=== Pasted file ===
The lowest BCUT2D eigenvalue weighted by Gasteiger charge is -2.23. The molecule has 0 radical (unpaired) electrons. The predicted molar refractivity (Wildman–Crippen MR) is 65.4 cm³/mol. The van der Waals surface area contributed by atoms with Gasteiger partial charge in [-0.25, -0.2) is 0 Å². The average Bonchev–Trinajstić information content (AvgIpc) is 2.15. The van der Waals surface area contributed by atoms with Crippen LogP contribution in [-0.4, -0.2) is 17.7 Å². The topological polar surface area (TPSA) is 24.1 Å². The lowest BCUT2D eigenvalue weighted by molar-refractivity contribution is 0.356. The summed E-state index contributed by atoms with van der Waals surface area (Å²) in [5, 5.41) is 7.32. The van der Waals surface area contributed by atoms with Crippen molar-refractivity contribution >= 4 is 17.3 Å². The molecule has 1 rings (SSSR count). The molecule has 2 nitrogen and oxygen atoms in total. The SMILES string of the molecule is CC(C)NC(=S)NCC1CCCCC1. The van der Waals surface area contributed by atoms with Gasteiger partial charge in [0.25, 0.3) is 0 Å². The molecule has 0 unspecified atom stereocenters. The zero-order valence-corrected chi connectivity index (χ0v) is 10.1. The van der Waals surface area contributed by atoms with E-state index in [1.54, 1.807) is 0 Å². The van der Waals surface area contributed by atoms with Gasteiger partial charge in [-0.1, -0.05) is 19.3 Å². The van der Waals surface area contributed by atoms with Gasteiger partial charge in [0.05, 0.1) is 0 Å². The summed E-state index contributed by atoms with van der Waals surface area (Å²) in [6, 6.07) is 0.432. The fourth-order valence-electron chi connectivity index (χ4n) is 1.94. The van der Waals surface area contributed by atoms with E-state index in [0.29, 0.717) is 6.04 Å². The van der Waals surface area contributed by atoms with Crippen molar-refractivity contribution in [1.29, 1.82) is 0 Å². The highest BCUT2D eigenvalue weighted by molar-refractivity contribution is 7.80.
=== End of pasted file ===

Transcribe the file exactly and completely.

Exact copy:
The lowest BCUT2D eigenvalue weighted by Gasteiger charge is -2.23. The molecule has 0 radical (unpaired) electrons. The predicted molar refractivity (Wildman–Crippen MR) is 65.4 cm³/mol. The van der Waals surface area contributed by atoms with Gasteiger partial charge in [-0.25, -0.2) is 0 Å². The average Bonchev–Trinajstić information content (AvgIpc) is 2.15. The van der Waals surface area contributed by atoms with Crippen LogP contribution in [-0.4, -0.2) is 17.7 Å². The topological polar surface area (TPSA) is 24.1 Å². The lowest BCUT2D eigenvalue weighted by molar-refractivity contribution is 0.356. The summed E-state index contributed by atoms with van der Waals surface area (Å²) in [5, 5.41) is 7.32. The van der Waals surface area contributed by atoms with Crippen molar-refractivity contribution >= 4 is 17.3 Å². The molecule has 1 rings (SSSR count). The molecule has 2 nitrogen and oxygen atoms in total. The SMILES string of the molecule is CC(C)NC(=S)NCC1CCCCC1. The van der Waals surface area contributed by atoms with Gasteiger partial charge in [0.25, 0.3) is 0 Å². The molecule has 0 unspecified atom stereocenters. The zero-order valence-corrected chi connectivity index (χ0v) is 10.1. The van der Waals surface area contributed by atoms with E-state index in [1.54, 1.807) is 0 Å². The van der Waals surface area contributed by atoms with Gasteiger partial charge in [-0.1, -0.05) is 19.3 Å². The van der Waals surface area contributed by atoms with Gasteiger partial charge in [0.05, 0.1) is 0 Å². The summed E-state index contributed by atoms with van der Waals surface area (Å²) in [6, 6.07) is 0.432. The fourth-order valence-electron chi connectivity index (χ4n) is 1.94. The van der Waals surface area contributed by atoms with E-state index in [0.29, 0.717) is 6.04 Å². The van der Waals surface area contributed by atoms with Crippen molar-refractivity contribution in [1.29, 1.82) is 0 Å². The highest BCUT2D eigenvalue weighted by molar-refractivity contribution is 7.80.